The folks at NASA are taking a well-deserved victory lap this week after the splashy reveal of the first scientific images from the James Webb Space Telescope. As we expected, the first public release included a lot of comparisons to images obtained from Hubble, as the general public understandably sees Webb as the successor to the venerable space telescope, now in its third decade of service. So for a “let’s see what this baby can do” image, they turned Webb loose on a tiny patch of sky in the southern hemisphere containing galactic cluster SMACS 0723, and sent back images and spectroscopic data from galaxies up to 13 billion light years away. There are plenty of analyses of Webb’s deep field and the other images in the first release, but we particularly liked the takes by both Anton Petrov and Dr. Becky. They both talk about the cooler scientific aspects of these images, and how Webb is much more than just a $10 billion desktop image generator.
It’s been a while, but next week marks the return of HOPE. The Hackers on Planet Earth conference is finally back and in person for the first time since 2018. The con, dubbed “A New HOPE,” will in their new venue on the campus of St. John’s University in Queens, as opposed to their old haunt in the Hotel Pennsylvania in Manhattan, which is currently being demolished. Attendance was limited this year, for obvious reasons, and the usual precautions will be in effect for attendees. Online ticket sales are now closed, and they won’t be selling tickets at the door. So if you’re planning on going, you’ll have to see if someone has a ticket they’re willing to part with.
You may recall that NASA recently reported on troubling glitches in Voyager 1‘s telemetry, which seemed to indicate the 45-year-old planetary-probe-turned-interstellar-explorer was having trouble maintaining its attitude in space. This would obviously be a Very Bad Thing™, since keeping its big dish antenna pointed precisely back at Earth is crucial to staying in contact with mission controllers. It turns out the glitch is just, well, a glitch, and controllers have a workaround in place, one of many that have kept the Voyager mission going at many points since the twin 1977 launches. But now, in a bid to figure out the root cause and perhaps issue a fix, engineers are taking the RTFOM — “read the freaking old manuals” — approach and poring over the original design docs for clues. This isn’t as easy as it sounds; unlike today, where everything regarding a mission is archived and preserved in digital archives, a lot of the original JPL docs were dead-tree only. What’s worse, a lot of what was written down has disappeared, as engineers at NASA and JPL have retired or otherwise moved on. That means there are probably a few boxes of old fanfold printouts sitting in a garage in Pasadena that hold the key to solving the glitch, and finding them boils down to figuring out who worked on what when, and where they ended up after their stint on Voyager ended.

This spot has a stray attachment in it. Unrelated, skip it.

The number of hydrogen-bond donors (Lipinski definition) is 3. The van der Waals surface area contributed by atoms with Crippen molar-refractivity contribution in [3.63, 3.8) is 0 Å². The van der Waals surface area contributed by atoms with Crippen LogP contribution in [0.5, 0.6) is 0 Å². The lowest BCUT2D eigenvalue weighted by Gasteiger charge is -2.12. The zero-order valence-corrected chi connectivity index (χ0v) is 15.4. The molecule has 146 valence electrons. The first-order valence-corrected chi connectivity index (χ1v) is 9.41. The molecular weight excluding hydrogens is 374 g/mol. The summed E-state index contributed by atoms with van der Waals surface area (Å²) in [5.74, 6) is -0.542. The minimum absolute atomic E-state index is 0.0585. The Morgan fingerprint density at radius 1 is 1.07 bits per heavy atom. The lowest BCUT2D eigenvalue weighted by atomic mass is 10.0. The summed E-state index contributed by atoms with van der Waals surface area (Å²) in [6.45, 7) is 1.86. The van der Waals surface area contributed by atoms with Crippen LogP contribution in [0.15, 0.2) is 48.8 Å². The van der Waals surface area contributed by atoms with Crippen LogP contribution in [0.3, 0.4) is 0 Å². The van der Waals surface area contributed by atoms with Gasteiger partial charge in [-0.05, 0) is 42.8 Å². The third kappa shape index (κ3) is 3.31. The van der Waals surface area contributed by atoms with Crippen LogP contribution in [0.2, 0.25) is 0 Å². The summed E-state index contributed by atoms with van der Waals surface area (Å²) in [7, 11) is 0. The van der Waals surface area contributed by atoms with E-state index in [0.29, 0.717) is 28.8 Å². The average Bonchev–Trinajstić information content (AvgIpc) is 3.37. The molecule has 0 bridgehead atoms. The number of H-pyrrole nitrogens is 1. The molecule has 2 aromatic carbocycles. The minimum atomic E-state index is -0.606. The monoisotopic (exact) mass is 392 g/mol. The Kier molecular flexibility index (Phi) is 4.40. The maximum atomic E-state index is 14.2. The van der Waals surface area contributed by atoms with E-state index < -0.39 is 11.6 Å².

And finally, a couple of weeks ago, the indispensable Grady over at Practical Engineering did a great video that explained the details of horizontal directional boring. It’s a fascinating subject, and the idea that you can control the direction of a flexible drill string over long distances is pretty cool. We’ve actually seen a fair amount around our parts lately, where multiple network providers are vying to install competing optical fiber networks. But judging by the number of news stories about contractors hitting a gas line that we see, it’s not quite as easy as it seems. To get a flavor of what it’s like to run a directional drilling rig, Grady teamed up with Dan Schiffman to create a simulator game that’s addictively educational. We’ve been playing all morning and have only managed to hit the target a couple of times — it’s remarkably difficult to control something that has just two possible orientations and moves forward relentlessly.